His father, he later learned, had at least some basis for understanding the film, having read the pulps as a kid. But as for his poor sainted mother... well, let's just say she thought The Wizard of Oz a bit too bizarre.
By comparison, Star Wars was a personal affront and attack on all that was sacred and holy and... well... just... normal.
For one movie to be readily viewable at the local theater for an entire year, when most movies were gone in, at best, a month or two, was quite the thing. Two years earlier, another one of Mann's formative favorites, Jaws, had had crowds lined up around the block too.
It was, for a few short years, the biggest blockbuster of all time, and the one by which everything else was measured. In fact, the term "blockbuster" was put into common use by the long, box office busting run of Jaws. But the lines and showings faded out within a few months. Star Wars seemed to go on forever and ever and ever...
My friends and I joked that Star Wars would be the first movie in history to be showing somewhere in every big town, on continuous loop, forever. For a long time, it seemed like this might turn out to be true!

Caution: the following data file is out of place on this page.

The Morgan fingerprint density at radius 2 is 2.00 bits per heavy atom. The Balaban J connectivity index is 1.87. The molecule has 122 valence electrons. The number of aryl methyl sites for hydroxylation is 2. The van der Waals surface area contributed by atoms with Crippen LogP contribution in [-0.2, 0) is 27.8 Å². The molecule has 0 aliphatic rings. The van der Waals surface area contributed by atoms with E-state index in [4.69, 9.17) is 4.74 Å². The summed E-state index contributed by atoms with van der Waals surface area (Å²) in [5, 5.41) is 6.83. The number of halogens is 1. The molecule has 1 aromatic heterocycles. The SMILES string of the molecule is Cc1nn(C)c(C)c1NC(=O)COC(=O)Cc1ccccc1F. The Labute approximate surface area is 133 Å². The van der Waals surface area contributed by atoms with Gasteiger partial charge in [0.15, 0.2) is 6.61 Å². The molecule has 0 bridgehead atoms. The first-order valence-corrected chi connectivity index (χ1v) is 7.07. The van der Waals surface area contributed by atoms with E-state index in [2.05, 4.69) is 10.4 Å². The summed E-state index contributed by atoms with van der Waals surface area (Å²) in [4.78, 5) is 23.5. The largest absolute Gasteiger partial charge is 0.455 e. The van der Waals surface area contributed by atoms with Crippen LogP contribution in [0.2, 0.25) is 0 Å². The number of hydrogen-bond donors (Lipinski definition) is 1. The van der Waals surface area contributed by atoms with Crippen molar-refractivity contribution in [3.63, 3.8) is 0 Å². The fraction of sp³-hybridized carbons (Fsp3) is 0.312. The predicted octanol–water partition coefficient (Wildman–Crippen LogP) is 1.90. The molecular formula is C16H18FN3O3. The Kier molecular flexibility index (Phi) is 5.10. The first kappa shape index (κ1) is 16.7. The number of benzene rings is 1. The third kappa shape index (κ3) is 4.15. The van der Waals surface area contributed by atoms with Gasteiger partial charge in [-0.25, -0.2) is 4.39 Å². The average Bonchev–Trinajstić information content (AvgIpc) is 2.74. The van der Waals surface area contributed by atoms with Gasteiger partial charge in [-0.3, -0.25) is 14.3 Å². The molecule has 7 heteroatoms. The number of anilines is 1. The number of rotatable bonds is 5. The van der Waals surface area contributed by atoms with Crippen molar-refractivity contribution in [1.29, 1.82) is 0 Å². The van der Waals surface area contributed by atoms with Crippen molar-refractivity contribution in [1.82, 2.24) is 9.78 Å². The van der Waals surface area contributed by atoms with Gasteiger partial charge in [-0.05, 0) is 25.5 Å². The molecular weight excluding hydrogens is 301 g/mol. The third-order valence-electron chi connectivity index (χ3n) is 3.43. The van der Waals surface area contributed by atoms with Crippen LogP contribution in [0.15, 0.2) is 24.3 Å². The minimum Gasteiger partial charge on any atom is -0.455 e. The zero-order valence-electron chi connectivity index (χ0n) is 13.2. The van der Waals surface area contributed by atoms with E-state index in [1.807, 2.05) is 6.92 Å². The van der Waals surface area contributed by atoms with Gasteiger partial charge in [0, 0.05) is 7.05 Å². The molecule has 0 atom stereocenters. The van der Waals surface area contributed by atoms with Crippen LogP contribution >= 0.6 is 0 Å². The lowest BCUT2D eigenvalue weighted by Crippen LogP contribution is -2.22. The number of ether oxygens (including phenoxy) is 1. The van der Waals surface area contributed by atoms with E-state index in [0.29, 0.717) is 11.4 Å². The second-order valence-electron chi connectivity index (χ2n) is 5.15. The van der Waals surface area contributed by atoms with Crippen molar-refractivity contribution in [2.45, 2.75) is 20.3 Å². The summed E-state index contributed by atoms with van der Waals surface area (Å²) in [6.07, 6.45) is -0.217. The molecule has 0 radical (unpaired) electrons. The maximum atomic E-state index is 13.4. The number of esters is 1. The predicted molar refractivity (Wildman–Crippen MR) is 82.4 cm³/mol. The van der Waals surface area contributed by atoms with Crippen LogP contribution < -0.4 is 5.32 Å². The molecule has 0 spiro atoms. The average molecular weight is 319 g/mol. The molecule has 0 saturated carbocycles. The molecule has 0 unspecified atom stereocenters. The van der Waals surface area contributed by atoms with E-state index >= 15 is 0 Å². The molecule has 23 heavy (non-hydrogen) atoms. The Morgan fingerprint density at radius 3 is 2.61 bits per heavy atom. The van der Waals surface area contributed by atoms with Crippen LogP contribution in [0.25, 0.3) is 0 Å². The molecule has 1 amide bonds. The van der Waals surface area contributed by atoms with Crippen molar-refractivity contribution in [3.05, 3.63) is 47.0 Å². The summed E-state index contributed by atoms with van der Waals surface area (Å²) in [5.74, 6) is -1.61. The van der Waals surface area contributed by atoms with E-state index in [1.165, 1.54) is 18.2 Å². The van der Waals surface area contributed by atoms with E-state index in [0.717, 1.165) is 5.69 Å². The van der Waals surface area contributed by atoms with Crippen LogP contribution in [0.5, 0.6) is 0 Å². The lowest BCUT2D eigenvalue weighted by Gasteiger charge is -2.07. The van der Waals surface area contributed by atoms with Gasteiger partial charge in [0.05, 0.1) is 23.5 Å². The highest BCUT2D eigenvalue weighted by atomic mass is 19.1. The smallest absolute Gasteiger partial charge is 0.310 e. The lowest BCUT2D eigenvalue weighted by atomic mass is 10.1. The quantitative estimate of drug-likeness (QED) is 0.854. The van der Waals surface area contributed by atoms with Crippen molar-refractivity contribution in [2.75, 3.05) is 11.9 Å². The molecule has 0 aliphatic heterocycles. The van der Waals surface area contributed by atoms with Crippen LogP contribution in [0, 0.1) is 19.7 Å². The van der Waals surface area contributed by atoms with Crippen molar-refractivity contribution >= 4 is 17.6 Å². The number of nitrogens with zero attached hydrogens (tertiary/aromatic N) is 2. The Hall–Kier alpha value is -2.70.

The ubiquity of the film meant young dorks like our insane genius could see Star Wars multiple times over a period of many months. Being a teenager then, he was old enough that he didn't have to drag anyone along with him, either. Young Mann saw Star Wars over 30 times – quite a few times by himself – during that year long period.
It got to the point where he could recite entire sections from memory! And he would have seen it more but, sigh... allowance only went so far.
Most of his family, of course, thought he was absolutely insane – an opinion that many still hold. And perhaps he was. He had no inkling back then, as a budding artist, that his "insanity" would hold him in good stead, and that one day he'd work on Lucasfilm projects as a professional, or design Star Wars shirts for men, women, kids and generally decades later.
Despite it all, Mann's final watch tally paled in comparison to that of other even more hard core devotees (i.e. other young lunatics). He later had a frenemy who bragged about seeing Star Wars over 100 times during that same period. Now that, Mann commented recently, tongue in cheek, "seemed a tad bit obsessive."
But given the time, it was understandable too.